Tom McCarthy helped co-found the International Necronautical Society, a makeshift, ragtag group of performance artists and philosophers that self-identify as “modern lovers of debris.” The tenants that define the group are hazy at best, but in McCarthy’s most recent novel, Satin Island, we get as legitimate an expansion on that small set of qualifiers as we can probably expect. The modern debris described in the book, although related to the black plastic bags and sewage drenched refuse of the past, is more accurately represented by the disastrous oil spills that stream out of busted tanker ships. The overly-comprehensive informational archives that compose the internet and its digital neighbourhoods are replete in useless figures, expired data and obsolete web pages. McCarthy suggests that, long before we drown in garbage, we’ll choke on the confining coordinates of technology’s great stinking compost heap.
McCarthy’s previous novel C (2010) was full of coded signals and demonstrated the author’s interest in the white noise that spans the gap between beacons of civilization on the radio dial. And in his study on the works of Hergé, Tintin and the Secret of Literature (2006), McCarthy wrote that “it is the transmissions you cannot hear that are the loaded, dangerous ones.” It is precisely this “below-radar altitude, this blind spot, this mute pocket” between spaces of meaning where literature, if it holds an ultimate truth, if there is a “secret either unexpressed or inexpressible,” then it is “in precisely this kind of space that we should look for it.” As if in response to the gauntlet he himself threw down Satin Island is a book obsessed with the invisible statistic forces that shape the ways in which our world functions. Although the characteristics of these powers are generally figured as computational: sets of binary systems that keep YouTube videos buffering and Twitter reams scrolling, they have a life outside of the bracketed environment of screens. The narrator, whom we know only as U., a cryptic glyph grafted onto the social and technological networks that he investigates, describes how diagrams and data seemed always “to dialogue with one another in a rich and esoteric language.” Sometimes he can even feel the underlying secrets of “the plan, formula, solution” that appears “moving in the ripples on the surface of a long-cold coffee cup or in the close-up choreography of dust-flecks jumping on an unwiped tabletop,” or even on the “fleshy sides of [his] own drooped eyelids.” U. believes that he can see an answer “not only to the problem with which [he is] currently grappling, but to it all.” He is gifted with the same revelatory vision that informs Thomas Pynchon’s writing, where, for example, in The Crying of Lot 49 (1966), San Narciso is described as “less an identifiable city than a grouping of concepts—census tracts, special purpose bond-issue districts, [and] shopping nuclei.” It is a grid-based understanding of the world where the dispositions enforced by unseen numbers determine everything.
U. is a corporate anthropologist. And while the ancestors of the same trade might have been sent to Papua New Guinea, he is deployed instead to a business where he serves as the “in-house ethnographer for a consultancy.” It’s the kind of left-of-center job title that you can imagine pulling in a paycheck at any number of Silicon Valley start-ups. In U.’s own words, in-house ethnographers “purvey cultural insight…unpick the fibre of a culture…its weft and warp.” This includes, but is not limited to, “the situations it throws up,” and “the beliefs that underpin and nourish it.” Once a given cultural climate has been analyzed down to the level of its fibre count, the company is then able to “introduce into the weave their own fine, silken thread.” As a case example we might look to the legend of the fake flag that rocked all of Europe, a tale that is all but canonized by the creatives at the company. Having been commissioned by the EU to “imagine what a concrete affirmation of a European communality might look like,” the company designed a flag, and “Photoshopped it into a bunch of pictures of the EC President giving a speech; finance ministers from member-states sitting round a table; even entrances to governmental buildings in a range of European capitals.” These images immediately incite a backlash in which the “conservative press denounced these bar-code ensigns,” and “called them illegitimate.” Conversely, progressives “adopted them,” and so “real ones started springing up.” As U. gloats of this surreptitious bit of cyber-opportunism he assures us that “No one stopped to ask if they were real.” And as a result “the facts, in this case, followed from the fiction. Fiction was what engendered them and held them in formation.”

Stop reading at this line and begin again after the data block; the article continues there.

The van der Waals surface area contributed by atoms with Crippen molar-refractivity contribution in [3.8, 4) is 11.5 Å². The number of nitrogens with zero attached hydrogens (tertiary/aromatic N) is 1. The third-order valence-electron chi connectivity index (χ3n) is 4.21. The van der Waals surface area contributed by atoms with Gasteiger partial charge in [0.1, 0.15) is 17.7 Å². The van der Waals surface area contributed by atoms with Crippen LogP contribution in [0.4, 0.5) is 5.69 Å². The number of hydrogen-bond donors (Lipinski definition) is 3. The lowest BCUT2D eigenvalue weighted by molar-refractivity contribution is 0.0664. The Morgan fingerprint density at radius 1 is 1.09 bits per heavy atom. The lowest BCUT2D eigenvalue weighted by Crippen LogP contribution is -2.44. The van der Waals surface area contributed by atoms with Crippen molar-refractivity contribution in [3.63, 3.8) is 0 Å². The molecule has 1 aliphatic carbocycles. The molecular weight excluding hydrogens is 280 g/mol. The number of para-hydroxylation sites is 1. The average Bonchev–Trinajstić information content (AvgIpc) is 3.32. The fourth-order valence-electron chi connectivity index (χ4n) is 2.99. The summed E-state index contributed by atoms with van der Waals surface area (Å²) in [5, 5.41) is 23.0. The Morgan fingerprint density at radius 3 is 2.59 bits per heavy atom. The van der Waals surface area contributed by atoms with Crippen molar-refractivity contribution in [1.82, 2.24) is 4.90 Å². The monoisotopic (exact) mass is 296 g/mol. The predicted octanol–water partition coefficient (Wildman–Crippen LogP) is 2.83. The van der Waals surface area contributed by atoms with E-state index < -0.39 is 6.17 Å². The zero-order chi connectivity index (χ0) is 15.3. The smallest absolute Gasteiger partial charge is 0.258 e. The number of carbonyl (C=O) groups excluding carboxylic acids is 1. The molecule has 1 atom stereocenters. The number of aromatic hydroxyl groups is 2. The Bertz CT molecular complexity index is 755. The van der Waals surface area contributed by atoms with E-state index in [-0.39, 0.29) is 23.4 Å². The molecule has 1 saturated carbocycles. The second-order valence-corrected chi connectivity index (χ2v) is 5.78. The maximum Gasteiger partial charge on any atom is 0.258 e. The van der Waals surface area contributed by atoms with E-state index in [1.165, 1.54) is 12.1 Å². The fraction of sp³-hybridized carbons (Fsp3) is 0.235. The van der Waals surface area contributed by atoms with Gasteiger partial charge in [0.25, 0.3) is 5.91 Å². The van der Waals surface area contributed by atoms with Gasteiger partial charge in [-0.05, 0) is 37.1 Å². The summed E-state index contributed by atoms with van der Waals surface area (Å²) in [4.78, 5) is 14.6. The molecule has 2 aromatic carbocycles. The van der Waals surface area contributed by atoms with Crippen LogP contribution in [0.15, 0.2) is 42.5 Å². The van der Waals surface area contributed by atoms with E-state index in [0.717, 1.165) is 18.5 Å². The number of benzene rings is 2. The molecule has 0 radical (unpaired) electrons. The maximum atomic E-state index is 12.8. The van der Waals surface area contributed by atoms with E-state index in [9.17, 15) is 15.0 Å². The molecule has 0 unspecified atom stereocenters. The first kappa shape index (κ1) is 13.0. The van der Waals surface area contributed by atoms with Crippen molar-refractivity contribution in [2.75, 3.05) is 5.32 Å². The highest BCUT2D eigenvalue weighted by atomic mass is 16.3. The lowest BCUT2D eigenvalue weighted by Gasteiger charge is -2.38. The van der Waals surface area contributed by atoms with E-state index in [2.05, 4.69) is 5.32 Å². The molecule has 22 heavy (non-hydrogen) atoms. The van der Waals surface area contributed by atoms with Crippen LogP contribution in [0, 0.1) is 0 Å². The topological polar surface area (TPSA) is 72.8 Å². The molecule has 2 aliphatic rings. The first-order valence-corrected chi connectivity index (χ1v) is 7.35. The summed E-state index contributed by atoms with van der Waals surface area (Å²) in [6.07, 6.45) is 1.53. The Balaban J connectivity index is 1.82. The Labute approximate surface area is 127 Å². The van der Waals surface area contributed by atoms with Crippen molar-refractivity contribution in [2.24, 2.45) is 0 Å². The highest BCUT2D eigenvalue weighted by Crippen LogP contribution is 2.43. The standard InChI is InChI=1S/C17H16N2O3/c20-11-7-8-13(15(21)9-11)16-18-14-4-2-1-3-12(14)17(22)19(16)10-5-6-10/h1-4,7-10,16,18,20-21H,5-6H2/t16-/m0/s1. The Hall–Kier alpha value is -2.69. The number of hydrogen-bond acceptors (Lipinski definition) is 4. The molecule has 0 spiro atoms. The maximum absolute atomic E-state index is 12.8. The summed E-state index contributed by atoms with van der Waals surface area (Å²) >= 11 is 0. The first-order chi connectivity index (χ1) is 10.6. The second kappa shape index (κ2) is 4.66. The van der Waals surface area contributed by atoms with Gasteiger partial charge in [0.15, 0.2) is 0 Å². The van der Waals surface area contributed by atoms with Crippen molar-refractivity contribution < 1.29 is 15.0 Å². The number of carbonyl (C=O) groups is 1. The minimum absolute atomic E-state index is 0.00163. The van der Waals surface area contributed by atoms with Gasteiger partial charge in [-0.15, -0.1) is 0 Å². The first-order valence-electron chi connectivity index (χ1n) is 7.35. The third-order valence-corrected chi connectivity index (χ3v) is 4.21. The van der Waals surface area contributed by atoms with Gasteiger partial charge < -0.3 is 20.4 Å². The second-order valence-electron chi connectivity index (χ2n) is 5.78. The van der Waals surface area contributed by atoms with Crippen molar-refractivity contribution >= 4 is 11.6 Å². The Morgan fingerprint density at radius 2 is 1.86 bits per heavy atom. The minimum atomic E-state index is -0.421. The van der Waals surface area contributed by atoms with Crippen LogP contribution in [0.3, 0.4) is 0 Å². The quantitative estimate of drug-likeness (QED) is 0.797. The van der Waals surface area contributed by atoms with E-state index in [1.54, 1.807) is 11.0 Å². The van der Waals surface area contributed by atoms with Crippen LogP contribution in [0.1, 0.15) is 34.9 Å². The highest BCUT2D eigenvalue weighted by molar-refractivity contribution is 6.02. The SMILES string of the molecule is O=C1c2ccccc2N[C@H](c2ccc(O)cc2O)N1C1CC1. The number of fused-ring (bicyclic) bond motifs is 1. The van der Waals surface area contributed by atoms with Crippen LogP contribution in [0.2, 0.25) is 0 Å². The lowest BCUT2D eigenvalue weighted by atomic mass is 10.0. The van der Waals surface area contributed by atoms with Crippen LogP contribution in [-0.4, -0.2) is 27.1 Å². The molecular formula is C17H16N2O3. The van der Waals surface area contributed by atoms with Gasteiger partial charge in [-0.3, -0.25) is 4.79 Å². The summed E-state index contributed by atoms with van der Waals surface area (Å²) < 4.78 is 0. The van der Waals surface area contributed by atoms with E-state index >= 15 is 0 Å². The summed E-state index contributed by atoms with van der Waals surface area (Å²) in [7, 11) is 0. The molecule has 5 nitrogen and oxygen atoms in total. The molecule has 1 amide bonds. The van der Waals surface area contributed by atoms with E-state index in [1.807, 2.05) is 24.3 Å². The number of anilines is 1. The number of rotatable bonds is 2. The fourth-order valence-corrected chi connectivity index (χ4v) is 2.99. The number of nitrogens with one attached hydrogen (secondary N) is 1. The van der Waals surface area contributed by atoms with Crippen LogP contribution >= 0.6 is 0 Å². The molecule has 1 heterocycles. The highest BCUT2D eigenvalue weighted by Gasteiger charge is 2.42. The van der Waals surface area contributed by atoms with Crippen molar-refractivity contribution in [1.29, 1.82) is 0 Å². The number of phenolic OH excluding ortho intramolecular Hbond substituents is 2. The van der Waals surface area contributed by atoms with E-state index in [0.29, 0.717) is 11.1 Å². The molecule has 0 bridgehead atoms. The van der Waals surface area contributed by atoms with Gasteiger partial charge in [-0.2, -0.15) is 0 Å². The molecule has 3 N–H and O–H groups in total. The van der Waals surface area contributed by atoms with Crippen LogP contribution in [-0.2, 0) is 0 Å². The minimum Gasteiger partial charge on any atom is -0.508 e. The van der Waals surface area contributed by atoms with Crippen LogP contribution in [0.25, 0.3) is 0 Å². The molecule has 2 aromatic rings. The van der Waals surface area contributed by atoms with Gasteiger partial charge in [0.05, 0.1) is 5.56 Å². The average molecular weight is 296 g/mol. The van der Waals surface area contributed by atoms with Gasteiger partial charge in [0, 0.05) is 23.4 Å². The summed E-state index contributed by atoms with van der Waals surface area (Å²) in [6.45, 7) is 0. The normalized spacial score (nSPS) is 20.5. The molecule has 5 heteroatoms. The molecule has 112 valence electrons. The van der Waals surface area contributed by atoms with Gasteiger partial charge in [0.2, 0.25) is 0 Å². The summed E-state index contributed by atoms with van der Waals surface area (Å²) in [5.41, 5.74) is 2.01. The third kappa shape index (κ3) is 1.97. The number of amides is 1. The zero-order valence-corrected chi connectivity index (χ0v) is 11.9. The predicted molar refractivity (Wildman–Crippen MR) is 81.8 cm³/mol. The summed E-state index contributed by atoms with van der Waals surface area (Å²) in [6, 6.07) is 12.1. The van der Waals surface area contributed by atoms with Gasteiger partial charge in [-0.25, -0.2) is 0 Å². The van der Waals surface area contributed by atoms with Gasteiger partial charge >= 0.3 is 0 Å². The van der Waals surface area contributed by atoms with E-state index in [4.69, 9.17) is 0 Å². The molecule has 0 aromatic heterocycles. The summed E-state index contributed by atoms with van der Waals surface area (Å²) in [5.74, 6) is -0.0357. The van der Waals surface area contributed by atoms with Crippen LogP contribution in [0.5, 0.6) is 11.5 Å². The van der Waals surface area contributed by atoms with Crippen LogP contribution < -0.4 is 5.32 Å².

It’s old news that in the era of late capitalism counter-culture impulses are routinely coopted by larger market forces. In this case the revolution doesn’t eat its children, it sells them their own slogans back to them in SuperBowl ads. U. brags of his ability to apply Alain Badiou’s notion of the rip to “to tears worn in jeans,” which he describes as the “birth-scars of their wearer’s singularity, testaments to the individual’s break with general history, to the successful institution of a personal time.” Our corporate anthropologist has built his career on “feeding vanguard theory, almost always from the left side of the spectrum, back into the corporate machine.”